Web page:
Doyle Wilson, the narrator, is nearing the end of a career that has not yet fulfilled his childhood dreams. Archie Hayes, on the other hand, has reached the pinnacle â€“ the sport has brought him money, fame, and women. Doyle and Archie battle every day in practice. Doyle bets that his work ethic and brains will somehow, just once, prevail over Archieâ€™s superior talent. Doyle burns all his bridges to focus on swimming.
The bridges do not burn quietly. Two women are interested in Doyle. In the following excerpt he meets Camille Cognac, magazine model and best female swimmer in the world, in a dark hallway at the USA team dorm:
There was only one light in the whole hallway, halfway down, flickering. It took me a couple seconds to figure out what she really wanted. I was tempted. But I was scared.
I looked at Camille in that dark hallway in Brisbane, and what I saw was one of the magazine photos. The photographer had tried to make Camille look like Marilyn Monroe. It wasnâ€™t hard to do, with her chlorine-blonde hair and her bountiful pectoral region. Her lips were parted slightly as if she were whispering something, her eyes half open, her hair tousled. She was holding up two of her Olympic gold medals, which coveredâ€¦well, they didnâ€™t cover much. The thing that stood out most to me was the tattoo on her left hip. It was a shark. A twisting mako shark, ready to lunge.
I was NOT afraid of Camille. I was afraid of the shark.
In the excerpt below, Doyleâ€™s coffee pal Molly reappears in his life after he returns from a disappointing swim at the World Championships:
I looked up at Molly after stirring my coffee and she was grinning at me so hard it made me laugh. â€œWhat?â€ I said.
â€œYour hair! Whatâ€™d you do, buzz it in Australia?â€
â€œNot quite, but yeah, I wanted it short.â€
â€œSeems to be growing in kind of fluffy-like.â€
I reached up and felt it. â€œDonâ€™t you like it short?â€
â€œI do, I love it short.â€ She took a sip of her cappuccino. â€œWithin reason.â€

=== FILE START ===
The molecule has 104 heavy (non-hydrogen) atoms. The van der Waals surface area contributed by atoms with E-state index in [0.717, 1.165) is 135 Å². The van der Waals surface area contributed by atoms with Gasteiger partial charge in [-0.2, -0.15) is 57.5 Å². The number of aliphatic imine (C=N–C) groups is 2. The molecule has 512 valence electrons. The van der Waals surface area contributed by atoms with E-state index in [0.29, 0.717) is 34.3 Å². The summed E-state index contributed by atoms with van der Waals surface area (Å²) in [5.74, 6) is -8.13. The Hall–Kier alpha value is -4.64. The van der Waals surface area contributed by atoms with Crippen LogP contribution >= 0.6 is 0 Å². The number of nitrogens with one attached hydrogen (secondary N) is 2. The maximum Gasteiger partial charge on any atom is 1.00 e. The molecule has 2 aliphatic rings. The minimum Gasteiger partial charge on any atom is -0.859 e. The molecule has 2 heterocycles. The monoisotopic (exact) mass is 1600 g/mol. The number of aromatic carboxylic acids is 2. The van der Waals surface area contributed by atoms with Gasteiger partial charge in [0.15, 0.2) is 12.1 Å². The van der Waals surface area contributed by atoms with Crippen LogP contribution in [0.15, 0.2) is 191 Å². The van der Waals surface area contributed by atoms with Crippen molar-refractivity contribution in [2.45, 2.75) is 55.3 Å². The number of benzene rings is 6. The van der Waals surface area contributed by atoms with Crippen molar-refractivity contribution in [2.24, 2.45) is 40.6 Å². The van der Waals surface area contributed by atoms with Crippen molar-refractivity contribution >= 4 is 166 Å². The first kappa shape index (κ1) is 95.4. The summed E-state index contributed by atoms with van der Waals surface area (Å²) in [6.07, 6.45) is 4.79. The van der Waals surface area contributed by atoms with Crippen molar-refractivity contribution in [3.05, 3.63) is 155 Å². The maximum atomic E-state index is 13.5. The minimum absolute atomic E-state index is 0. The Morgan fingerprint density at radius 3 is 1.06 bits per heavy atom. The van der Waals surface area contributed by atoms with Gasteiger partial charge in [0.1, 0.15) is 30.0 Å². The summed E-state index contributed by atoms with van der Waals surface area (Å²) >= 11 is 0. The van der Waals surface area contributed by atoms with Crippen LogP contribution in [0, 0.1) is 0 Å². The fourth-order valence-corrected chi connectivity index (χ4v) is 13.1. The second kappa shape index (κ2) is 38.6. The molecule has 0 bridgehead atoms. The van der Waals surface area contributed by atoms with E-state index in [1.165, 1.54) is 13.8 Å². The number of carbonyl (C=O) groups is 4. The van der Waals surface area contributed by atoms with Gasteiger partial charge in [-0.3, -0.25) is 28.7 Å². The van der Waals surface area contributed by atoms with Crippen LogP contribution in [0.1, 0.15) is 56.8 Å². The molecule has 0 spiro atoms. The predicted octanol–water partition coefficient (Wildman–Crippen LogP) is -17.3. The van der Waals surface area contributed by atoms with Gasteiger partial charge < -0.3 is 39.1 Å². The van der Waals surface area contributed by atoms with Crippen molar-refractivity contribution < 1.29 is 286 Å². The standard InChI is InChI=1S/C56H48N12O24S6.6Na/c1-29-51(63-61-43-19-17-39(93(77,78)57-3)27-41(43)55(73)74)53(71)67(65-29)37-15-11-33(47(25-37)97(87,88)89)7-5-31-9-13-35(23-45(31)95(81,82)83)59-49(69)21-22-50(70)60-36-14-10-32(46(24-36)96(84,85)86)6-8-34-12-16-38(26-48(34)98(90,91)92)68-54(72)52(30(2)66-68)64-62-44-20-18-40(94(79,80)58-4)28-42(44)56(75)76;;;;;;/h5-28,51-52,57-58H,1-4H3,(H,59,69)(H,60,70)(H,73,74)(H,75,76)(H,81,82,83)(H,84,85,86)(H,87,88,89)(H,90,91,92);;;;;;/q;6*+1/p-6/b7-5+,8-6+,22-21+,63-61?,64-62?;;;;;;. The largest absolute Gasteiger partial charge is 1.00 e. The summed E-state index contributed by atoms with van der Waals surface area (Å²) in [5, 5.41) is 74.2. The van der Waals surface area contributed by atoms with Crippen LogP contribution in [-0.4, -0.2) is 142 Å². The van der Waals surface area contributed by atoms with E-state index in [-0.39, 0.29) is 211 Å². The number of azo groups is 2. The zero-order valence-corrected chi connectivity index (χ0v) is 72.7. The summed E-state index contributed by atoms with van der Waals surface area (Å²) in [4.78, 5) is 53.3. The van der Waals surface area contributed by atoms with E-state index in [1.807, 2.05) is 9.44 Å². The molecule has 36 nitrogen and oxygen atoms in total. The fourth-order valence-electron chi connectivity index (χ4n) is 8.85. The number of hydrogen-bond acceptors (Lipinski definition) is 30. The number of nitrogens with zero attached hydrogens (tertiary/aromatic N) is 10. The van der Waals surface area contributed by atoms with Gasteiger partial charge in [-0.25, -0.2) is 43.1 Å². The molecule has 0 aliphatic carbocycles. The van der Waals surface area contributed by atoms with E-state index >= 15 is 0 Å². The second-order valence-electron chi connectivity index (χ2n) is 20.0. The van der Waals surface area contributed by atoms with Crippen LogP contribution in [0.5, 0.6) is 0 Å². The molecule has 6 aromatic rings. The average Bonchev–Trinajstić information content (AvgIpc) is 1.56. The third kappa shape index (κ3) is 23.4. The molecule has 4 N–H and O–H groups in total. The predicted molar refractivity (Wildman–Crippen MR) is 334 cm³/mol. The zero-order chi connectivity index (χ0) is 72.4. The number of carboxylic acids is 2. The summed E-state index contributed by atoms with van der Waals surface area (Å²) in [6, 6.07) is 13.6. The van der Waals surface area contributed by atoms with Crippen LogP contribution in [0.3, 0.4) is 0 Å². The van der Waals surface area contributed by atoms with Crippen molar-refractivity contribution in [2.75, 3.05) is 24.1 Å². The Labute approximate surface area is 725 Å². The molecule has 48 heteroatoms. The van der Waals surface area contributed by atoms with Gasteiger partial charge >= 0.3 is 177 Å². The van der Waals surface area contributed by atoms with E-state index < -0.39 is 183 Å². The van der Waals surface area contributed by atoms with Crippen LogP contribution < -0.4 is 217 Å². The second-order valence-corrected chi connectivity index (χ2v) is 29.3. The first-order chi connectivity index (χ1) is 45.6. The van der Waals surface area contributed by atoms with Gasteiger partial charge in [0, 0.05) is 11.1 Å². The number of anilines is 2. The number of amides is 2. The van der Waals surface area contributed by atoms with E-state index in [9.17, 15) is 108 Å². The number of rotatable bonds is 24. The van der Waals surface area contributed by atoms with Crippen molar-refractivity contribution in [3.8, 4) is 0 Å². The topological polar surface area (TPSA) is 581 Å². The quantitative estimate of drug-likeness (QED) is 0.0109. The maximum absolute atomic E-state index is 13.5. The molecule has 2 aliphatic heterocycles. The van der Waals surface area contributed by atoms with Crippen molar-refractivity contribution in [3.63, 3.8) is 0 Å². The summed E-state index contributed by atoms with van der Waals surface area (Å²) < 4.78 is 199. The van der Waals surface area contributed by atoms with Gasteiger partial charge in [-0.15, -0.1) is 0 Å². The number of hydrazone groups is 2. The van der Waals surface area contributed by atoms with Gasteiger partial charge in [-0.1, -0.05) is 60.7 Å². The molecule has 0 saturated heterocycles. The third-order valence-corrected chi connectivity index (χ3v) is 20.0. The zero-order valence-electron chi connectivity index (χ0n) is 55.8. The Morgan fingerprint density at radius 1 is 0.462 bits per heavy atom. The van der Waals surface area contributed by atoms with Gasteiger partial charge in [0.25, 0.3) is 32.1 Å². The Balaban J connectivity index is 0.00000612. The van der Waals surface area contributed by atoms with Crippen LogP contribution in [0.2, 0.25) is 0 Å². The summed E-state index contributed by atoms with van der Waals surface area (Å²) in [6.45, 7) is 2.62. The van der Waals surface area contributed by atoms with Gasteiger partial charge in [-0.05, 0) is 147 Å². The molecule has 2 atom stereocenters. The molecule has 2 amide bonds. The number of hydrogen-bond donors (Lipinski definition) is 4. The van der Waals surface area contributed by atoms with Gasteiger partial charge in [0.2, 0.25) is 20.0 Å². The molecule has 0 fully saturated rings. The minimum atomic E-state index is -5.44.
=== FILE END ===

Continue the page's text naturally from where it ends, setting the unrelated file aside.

â€œOh hey, I brought you something.â€ I pulled it out of my pocketâ€”a platypus keychain. Not much of a gift, really, but I knew she liked monotremes.
â€œAwww. Thanks, Doyle. If I ever get a car Iâ€™ll know right where to put the keys.â€
I love small talk with Molly, but I became keenly aware that she was on a break and our time was limited. â€œI did get a crave,â€ I said, â€œbut I actually need some advice from you.â€ We both sipped our drinks. â€œI got fourth in the World Championships.â€
â€œNice,â€ she said. â€œI saw you on TV. I liked it when you knocked your headphones cockeyed.â€ Shoot, I was hoping nobodyâ€™d noticed.
â€œGetting fourth was bad news, Iâ€™m afraid.â€ Molly needs to have these things explained to her. When she plays video games, she doesnâ€™t care who wins. I suspect she loses on purpose sometimes so no one feels bad. Thatâ€™s one thing I donâ€™t like about herâ€”Iâ€™m usually on her team.
â€œIâ€™m 24 years old,â€ I continued. â€œFor a swimmer, thatâ€™s getting pretty old if youâ€™re not at the top. At some point Iâ€™ve got to start living a real life, and it looks like nowâ€™s the time.â€
She casually pushed her Natalie Wood hair behind her left ear. â€œAre you ready?â€ she asked.
Legendary Olympic swimmer Janet Evans says this about The Underwater Window: â€œThereâ€™s romance in this story, just below the surface. Whatâ€™s most endearing about Doyle is not the all-consuming pursuit of his swimming goals, but his growing awareness that thereâ€™s more to life, and that swimming is preparing him for it. I enjoyed this book immensely.â€ The Underwater Window is appropriate for ages 13 and up, women and men, swimmers and non-swimmers. Readers will be inspired by Doyleâ€™s Olympic quest, in which he comes to grips with the true meaning of friendship and finds something better than a gold medal.
Dan Stephenson is a lawyer and world champion masters swimmer. The Underwater Window, published by Untreed Reads, is his first novel. It is available in digital and paperback versions from Amazon.com, BN.com, and the Untreed Reads store.
- About the Author
- Posts in the Past
Dan Stephenson is the author of The Underwater Window, a novel set in the world of Olympic-level swimming. Dan is a world champion masters swimmer. The Underwater Window, published by Untreed Reads, is his first novel.